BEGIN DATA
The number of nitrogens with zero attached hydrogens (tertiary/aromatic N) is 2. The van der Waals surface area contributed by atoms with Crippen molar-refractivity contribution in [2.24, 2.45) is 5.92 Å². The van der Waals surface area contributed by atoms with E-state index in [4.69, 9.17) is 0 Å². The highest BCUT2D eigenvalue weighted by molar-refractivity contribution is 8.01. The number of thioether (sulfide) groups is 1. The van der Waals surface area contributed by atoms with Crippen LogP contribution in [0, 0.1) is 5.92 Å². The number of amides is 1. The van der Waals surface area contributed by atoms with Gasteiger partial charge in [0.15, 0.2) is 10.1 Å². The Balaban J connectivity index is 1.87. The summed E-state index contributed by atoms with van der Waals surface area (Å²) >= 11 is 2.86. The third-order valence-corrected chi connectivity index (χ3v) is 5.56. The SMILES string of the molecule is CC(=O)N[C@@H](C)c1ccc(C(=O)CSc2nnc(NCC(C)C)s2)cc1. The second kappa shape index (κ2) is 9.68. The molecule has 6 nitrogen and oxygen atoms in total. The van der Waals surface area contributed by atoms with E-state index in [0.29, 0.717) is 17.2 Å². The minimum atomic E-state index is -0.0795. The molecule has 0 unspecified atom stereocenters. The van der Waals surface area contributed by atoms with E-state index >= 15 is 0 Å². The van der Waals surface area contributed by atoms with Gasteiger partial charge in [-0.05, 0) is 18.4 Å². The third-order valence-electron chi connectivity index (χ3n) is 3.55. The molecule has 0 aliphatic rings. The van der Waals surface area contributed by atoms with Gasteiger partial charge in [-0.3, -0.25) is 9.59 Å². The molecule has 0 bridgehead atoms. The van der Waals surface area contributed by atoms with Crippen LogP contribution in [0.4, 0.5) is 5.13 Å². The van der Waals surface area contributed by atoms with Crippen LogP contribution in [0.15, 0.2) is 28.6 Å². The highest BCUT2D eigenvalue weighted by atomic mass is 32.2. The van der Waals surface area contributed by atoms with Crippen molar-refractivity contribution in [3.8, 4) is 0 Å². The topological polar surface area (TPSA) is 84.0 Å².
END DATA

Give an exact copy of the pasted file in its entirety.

The number of nitrogens with zero attached hydrogens (tertiary/aromatic N) is 2. The van der Waals surface area contributed by atoms with Crippen molar-refractivity contribution in [2.24, 2.45) is 5.92 Å². The van der Waals surface area contributed by atoms with E-state index in [4.69, 9.17) is 0 Å². The highest BCUT2D eigenvalue weighted by molar-refractivity contribution is 8.01. The number of thioether (sulfide) groups is 1. The van der Waals surface area contributed by atoms with Crippen LogP contribution in [0, 0.1) is 5.92 Å². The number of amides is 1. The van der Waals surface area contributed by atoms with Gasteiger partial charge in [0.15, 0.2) is 10.1 Å². The Balaban J connectivity index is 1.87. The summed E-state index contributed by atoms with van der Waals surface area (Å²) >= 11 is 2.86. The third-order valence-corrected chi connectivity index (χ3v) is 5.56. The SMILES string of the molecule is CC(=O)N[C@@H](C)c1ccc(C(=O)CSc2nnc(NCC(C)C)s2)cc1. The second kappa shape index (κ2) is 9.68. The molecule has 6 nitrogen and oxygen atoms in total. The van der Waals surface area contributed by atoms with E-state index in [0.29, 0.717) is 17.2 Å². The minimum atomic E-state index is -0.0795. The molecule has 0 unspecified atom stereocenters. The van der Waals surface area contributed by atoms with E-state index >= 15 is 0 Å². The van der Waals surface area contributed by atoms with Gasteiger partial charge in [-0.05, 0) is 18.4 Å². The third-order valence-electron chi connectivity index (χ3n) is 3.55. The molecule has 0 aliphatic rings. The van der Waals surface area contributed by atoms with Gasteiger partial charge in [-0.3, -0.25) is 9.59 Å². The molecule has 0 bridgehead atoms. The van der Waals surface area contributed by atoms with Crippen LogP contribution in [0.4, 0.5) is 5.13 Å². The van der Waals surface area contributed by atoms with Crippen LogP contribution in [0.15, 0.2) is 28.6 Å². The highest BCUT2D eigenvalue weighted by atomic mass is 32.2. The van der Waals surface area contributed by atoms with Crippen molar-refractivity contribution in [3.8, 4) is 0 Å². The topological polar surface area (TPSA) is 84.0 Å².